This acute facial paralysis, thought to be a viral-induced mononeuropathy, is common in pregnancy. It is uncertain if pregnancy alters the spontaneous recovery from facial palsy. There is evidence that suggests that pregnant women recover to a satisfactory level slower than nonpregnant women and men. Prognostic markers for incomplete recovery are bilateral disease, recurrence in a subsequent pregnancy, faster rate of nerve function loss and the extent of the loss. The onset is usually abrupt and painful, with maximum weakness within 48 hours. In some cases, hyperacusis and loss of taste accompany varying degrees of facial muscle paralysis. Corticosteroid therapy (prednisolone) given early in the course of disease improves outcomes. Acyclovir has not been shown to be beneficial. Supportive care includes prevention of injury to the constantly exposed cornea, facial muscle massage, and reassurance.


This syndrome is characterized by hand and wrist pain extending into the forearm and sometimes into the shoulder. It is caused by compression of the median or (less frequently) ulnar nerve, both of which are especially vulnerable to compression within the carpal tunnel at the wrist. Typically, the woman awakens with burning, numbness, or tingling in the inner half of one or both hands, and the fingers feel numb and useless. Symptoms are bilateral in 80 percent of affected pregnant women and 10 percent have signs of severe denervation. Although some symptoms of carpal tunnel syndrome are experienced by up to half of pregnant women, new onset of the full syndrome is much less frequent.

Carpal tunnel syndrome is self-limited, and treatment is symptomatic. A splint applied to the very slightly flexed wrist and worn during sleep usually provides relief. The signs and symptoms most often regress after delivery, although surgical decompression and corticosteroid injections are occasionally necessary.


Cervical or thoracic spine injuries in pregnant women are not uncommon and are frequently complicated by urinary tract infections, anemia, pressure necrosis of the skin, worsening constipation, and preterm delivery.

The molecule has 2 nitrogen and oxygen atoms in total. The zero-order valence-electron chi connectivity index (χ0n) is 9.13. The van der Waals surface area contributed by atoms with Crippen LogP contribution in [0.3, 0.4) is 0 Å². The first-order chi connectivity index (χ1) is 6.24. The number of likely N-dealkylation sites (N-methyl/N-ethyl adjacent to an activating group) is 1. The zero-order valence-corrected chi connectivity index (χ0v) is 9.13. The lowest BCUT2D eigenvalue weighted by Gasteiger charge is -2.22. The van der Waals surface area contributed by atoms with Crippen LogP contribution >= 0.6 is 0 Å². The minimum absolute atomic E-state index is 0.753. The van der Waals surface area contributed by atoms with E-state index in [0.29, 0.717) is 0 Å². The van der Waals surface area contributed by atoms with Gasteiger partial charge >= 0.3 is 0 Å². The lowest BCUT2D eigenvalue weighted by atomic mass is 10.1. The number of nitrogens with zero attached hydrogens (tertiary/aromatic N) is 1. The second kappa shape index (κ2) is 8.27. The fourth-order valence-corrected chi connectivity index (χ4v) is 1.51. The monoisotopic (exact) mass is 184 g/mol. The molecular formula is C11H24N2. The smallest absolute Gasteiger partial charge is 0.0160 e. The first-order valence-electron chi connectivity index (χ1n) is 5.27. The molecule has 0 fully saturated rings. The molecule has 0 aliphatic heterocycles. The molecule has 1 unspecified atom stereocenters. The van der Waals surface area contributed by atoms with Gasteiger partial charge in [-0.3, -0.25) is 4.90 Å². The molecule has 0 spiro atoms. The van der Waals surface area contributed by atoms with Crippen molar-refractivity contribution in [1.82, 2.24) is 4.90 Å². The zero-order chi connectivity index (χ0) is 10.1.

If the lesion is higher than T-10, the cough reflex will be impaired and respiratory function may be compromised. In women with lesions above T5–6, autonomic hyperreflexia can occur. In this potentially life-threatening event, splanchnic nerves are excited by some stimulus and are not dampened because of lack of central inhibition. The resultant sudden sympathetic stimulation of nerves below the cord lesion causes a throbbing headache, facial flushing, sweating, bradycardia, and paroxysmal hypertension. A variety of stimuli, including urethral, bladder, rectal, or cervical distention, catheterization, cervical dilatation, uterine contractions, or examination of pelvic structures, may precipitate dangerous hypertension, which must be treated immediately. Spinal or epidural analgesia can prevent or avert dysreflexia and is recommended at the start of labor. General anesthesia is not preferred because the depth of anesthesia necessary to control the spasms and dysreflexia can cause hypotension and respiratory dysfunction.

Uterine contractions are not affected by cord lesions. Labor is often easy, even precipitous, and comparatively painless. If the lesion is below T-12, then contractions are felt normally. There is great concern that women with lesions above T-12 may deliver at home unattended before they realize that labor has begun. However, these women can be taught to palpate uterine contractions. Serial examinations with admission for advanced cervical dilatation or effacement may also be helpful. Delivery is preferably vaginal. Continuous cardiac rhythm monitoring along with intra-arterial pressure monitoring is recommended.

For further reading in Williams Obstetrics, 23rd ed.,

see Chapter 55, “Neurological and Psychiatric Disorders.”